Your elbows are essential joints in your arms that play a critical role in your daily activities. They enable you to bend, lift, reach and perform a range of movements. Each elbow joint is a complex structure made up of bones, tendons and ligaments working together to provide both flexibility and strength.

The Anatomy of Our Elbows

  • Bones: The elbow joint is where three bones meet – the humerus (upper arm bone), radius and ulna (forearm bones).
  • Joints: The main elbow joint allows for bending and straightening, while the smaller joints in the area provide rotational movement.
  • Tendons and Ligaments: These are crucial for connecting bones to muscles and providing stability. The biceps tendon, for example, attaches the biceps muscle to the radius, enabling arm movement.

How Elbows Function

  • Support and Stability: Elbows provide crucial support for arm movements, especially during tasks that require precision, like writing or typing.
  • Leverage: The unique structure of the elbow joint allows for effective leverage, which is essential in lifting and carrying objects.
  • Shock Absorption: When you engage in activities like catching or throwing, your elbows help absorb and distribute the shock, protecting the joint from injury.
  • Coordination With Hands and Shoulders: Elbows work in conjunction with the wrists and shoulders, enabling coordinated movements for complex tasks.
  • Flexibility: The elbow’s ability to flex and extend is vital for tasks like reaching overhead, pushing, and pulling.
  • Rotation: Elbows allow for the rotation of the forearm, enabling you to turn your palms up or down.

Understanding Elbow Injuries and Conditions

Elbow injuries and conditions can arise from various activities, lifestyle factors or as a part of aging. Active individuals, particularly athletes, often experience elbow issues due to repetitive motions like throwing or lifting, leading to strains or conditions such as tennis elbow or golfer’s elbow. Work-related activities that involve consistent arm movements can also strain the elbow. Accidents, such as falls, can result in more acute injuries like sprains, dislocations or fractures. As people age, the wear and tear on the elbow joints can lead to arthritis, characterized by pain and decreased mobility.

Impact on Your Daily Life

When your elbow suffers an injury or bothersome condition, it affects your ability to perform even routine tasks throughout the day. You may experience pain, reduced mobility and difficulty when attempting activities that require arm movement. These concerns highlight the importance of proper elbow care and attention to joint health. Whether for daily activities or specific tasks, maintaining healthy elbows is essential for a balanced and active lifestyle.

Treatment and Care at the Orthopaedic Institute of Ohio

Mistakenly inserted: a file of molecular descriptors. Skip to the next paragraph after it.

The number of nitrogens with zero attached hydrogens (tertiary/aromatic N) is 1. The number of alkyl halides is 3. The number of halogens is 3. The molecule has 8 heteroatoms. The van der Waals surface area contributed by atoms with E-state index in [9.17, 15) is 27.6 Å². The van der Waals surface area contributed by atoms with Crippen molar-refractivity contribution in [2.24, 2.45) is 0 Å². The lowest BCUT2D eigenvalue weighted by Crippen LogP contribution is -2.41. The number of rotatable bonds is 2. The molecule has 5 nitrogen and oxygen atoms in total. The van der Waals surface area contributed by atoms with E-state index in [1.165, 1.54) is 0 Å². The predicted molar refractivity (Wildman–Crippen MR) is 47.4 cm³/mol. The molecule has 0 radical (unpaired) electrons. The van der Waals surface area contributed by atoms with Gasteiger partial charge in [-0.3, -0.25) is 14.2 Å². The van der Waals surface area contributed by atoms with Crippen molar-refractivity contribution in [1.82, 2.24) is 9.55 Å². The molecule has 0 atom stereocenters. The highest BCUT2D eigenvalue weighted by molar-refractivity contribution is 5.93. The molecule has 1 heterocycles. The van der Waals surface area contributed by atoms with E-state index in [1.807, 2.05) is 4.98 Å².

Fortunately, the Orthopaedic Institute of Ohio offers a variety of treatments to relieve your elbow pain and restore your mobility. Whether you require medication, physical therapy or surgical correction, we can provide you with comprehensive diagnostic services and help develop the right treatment plan for your needs.

Common Elbow Injuries and Conditions Requiring Treatment

Recognizing the types of injuries and conditions that affect the elbow is the first step in finding an appropriate treatment. There are numerous elbow issues we diagnose and treat at the Orthopaedic Institute of Ohio, including but not limited to the following:

Biceps Tendon Rupture

The tendons that attach the biceps muscle to the upper arm bone can sometimes tear or rupture. Although the arm may remain operational, the function may be reduced or restricted. A biceps tendon rupture can be partial or complete, with the complete rupture causing more significant functional impairment.

Biceps tendon ruptures typically occur when there is sudden, forceful stress on the tendon, often during heavy lifting or sports. This injury is characterized by a sharp pain in the upper arm, sometimes accompanied by an audible pop. There might be visible bruising and a bulging appearance (referred to as “Popeye muscle”) where the muscle retracts.

Since these ruptures don’t heal on their own, surgery is usually recommended, especially for active individuals or those who require full arm strength for work or sports. The surgical procedure involves reattaching the torn tendon to the bone, followed by a period of immobilization. After surgery, a structured physical therapy program focusing on gradual strength and flexibility exercises is crucial for a complete and successful recovery.

Cubital Tunnel Syndrome

Cubital Tunnel Syndrome typically arises from prolonged pressure on the ulnar nerve, also known as the “funny bone,” which runs along the inside of the elbow. This can happen due to repetitive elbow bending, leaning on the elbow for long periods or even from fluid buildup around the elbow joint. The syndrome is characterized by numbness and tingling in the hand, especially in the ring and little fingers, and decreased hand grip strength and coordination. In chronic cases, muscle atrophy in the hand can occur.

Conservative treatments include using elbow pads, avoiding pressure on the elbow, and exercises to strengthen the surrounding muscles. If these measures fail to alleviate symptoms, surgical intervention may be required. Surgery typically involves releasing the nerve, sometimes moving it to a position where it’s less likely to be compressed. Post-surgery, physical therapy is important to regain full function and prevent recurrence of the condition.

Elbow Arthritis

Elbow arthritis, often a form of osteoarthritis, occurs as the protective cartilage in the elbow joint gradually deteriorates over time. This wear and tear can be accelerated by joint injuries, such as fractures or dislocations, leading to the early onset of arthritis. The condition is marked by symptoms like aching pain, stiffness and swelling in the elbow. These symptoms typically worsen with activity, especially movements that strain the joint.